A limitation of this study is the small number of patients in some virus groups, even after clustering of viral subtypes. This might have led to over- or underestimation of some effects. The clustering of different virus subtypes itself could potentially lead to underestimation of some more harmful subtypes. Some investigators showed a more severe disease course of RV subtype C [35], while others found a similar disease severity between subtypes A and C [36]. Our RT-PCR assay could not differentiate between different subtypes of RV. For RSV, an equal disease severity between the subtypes A and B is assumed [37]. We clustered FLU-A and FLU-B, and as mentioned above, inclusion of patients was before the FLU-A H1N1 2009 pandemic occurred. Secondly, bias may have been introduced in our study since most children were referred to the hospital only after initial assessment by a primary care physician, as is common in the Dutch healthcare system. Therefore, patients with milder disease may be underrepresented; this is also reflected in the high admission rate of 76.1% in single-infections and 74.3% in all ARI’s in this study. We used a modified scoring system to avoid subjective terms like moderate or severe. A concern in the interpretation of clinical severity using a DSS is the lack of uniformity between scoring systems for young children with ARI in literature. The severity score of Gern et al. was also used in a study correlating viral load and disease severity of RSV patients [38]. We also used a modification of this scoring system in a recent study [18]. Another concern is the lack of uniformity of case-definitions. A strict definition of URTI (ear, nose, throat region) or LRTI (bronchi and lung tissue) is difficult in young children, since classical criteria like tachypnea and hypoxia are not restricted to LRTI.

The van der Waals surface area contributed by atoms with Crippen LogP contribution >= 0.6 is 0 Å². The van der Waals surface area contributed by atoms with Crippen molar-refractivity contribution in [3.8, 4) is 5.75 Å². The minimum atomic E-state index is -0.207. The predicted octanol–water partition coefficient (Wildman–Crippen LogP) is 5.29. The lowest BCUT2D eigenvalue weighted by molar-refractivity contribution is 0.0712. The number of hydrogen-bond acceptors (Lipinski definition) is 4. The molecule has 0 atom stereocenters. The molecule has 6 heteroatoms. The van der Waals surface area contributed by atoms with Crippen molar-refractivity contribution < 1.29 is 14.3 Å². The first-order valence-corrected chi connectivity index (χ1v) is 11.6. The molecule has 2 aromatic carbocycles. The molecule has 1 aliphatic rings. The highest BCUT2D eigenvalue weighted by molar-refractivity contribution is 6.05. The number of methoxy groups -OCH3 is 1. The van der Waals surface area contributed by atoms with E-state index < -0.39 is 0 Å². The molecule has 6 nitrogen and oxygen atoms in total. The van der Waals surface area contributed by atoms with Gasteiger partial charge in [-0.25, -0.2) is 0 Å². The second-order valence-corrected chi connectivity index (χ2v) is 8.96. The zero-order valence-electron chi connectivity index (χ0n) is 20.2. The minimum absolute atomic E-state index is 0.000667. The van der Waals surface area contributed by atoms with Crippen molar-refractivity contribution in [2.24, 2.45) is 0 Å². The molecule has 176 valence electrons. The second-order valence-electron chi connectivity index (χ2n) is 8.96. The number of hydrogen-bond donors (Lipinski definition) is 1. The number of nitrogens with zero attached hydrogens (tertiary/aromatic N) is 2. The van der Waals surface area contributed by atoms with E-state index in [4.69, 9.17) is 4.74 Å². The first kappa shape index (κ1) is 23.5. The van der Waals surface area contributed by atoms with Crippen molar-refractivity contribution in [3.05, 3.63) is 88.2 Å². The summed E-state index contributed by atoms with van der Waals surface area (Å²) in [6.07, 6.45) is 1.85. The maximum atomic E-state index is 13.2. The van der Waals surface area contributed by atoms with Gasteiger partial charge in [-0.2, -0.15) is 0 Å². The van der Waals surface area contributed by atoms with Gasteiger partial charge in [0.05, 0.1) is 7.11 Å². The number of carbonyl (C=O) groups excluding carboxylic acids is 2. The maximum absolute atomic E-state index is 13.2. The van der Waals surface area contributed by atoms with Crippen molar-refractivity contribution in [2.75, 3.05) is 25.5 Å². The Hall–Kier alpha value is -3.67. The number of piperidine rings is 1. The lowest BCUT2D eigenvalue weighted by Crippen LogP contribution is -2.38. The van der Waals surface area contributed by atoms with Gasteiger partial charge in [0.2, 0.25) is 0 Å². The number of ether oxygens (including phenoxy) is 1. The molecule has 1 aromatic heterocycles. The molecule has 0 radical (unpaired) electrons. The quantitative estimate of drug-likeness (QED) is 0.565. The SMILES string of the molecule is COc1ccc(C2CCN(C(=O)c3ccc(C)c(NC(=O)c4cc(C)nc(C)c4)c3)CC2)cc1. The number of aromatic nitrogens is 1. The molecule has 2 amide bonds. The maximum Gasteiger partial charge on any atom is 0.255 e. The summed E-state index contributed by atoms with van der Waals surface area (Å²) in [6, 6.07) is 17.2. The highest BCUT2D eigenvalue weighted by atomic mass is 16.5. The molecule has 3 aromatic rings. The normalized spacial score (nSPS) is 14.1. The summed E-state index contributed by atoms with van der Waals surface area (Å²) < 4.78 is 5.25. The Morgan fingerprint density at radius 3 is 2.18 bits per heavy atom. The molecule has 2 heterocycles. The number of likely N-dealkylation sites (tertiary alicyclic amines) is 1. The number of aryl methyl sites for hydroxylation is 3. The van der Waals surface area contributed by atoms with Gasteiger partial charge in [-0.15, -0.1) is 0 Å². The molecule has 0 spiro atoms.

In conclusion, clinical management and outcome in children with ARI are not determined by the type of virus. Children with one specific virus do not have a specific clinically recognizable pattern and children with single- and multiple viral ARI are clinically indistinguishable. LOS is determined by duration of extra oxygen supply or need for nebulizer therapy. The impact of RT-PCR for special indications is outside the scope of this paper as is the role of RT-PCR for other clinical purposes such as management of cohorting of inhospital patients. However, at this moment, for the general pediatric patient management the impact seems limited. In these settings, RT-PCR assays should be restricted to pathogens for which therapy is available, e.g. the clinical course can be influenced, such as for RSV, FLU and Bordetella pertussis.



Acute respiratory tract infection


Disease severity score




Human Adenovirus


Human Bocavirus


Human Coronavirus


Human Metapneumovirus


Length of hospital stay


Parainfluenza virus


Respiratory syncytial virus


Real-time reverse transcription-polymerase chain reaction test




Upper respiratory tract infection


  1. 1.

    Ralston SL, Lieberthal AS, Meissner HC, Alverson BK, Baley JE, Gadomski AM, et al. Clinical practice guideline: the diagnosis, management, and prevention of bronchiolitis. Pediatrics. 2014;134:e1474–502.

    Article  PubMed  Google Scholar 

  2. 2.

    Neuzil KM, Mellen BG, Wright PF, Mitchel Jr EF, Griffin MR. The effect of influenza on hospitalizations, outpatient visits, and courses of antibiotics in children. N Engl J Med. 2000;342:225–31.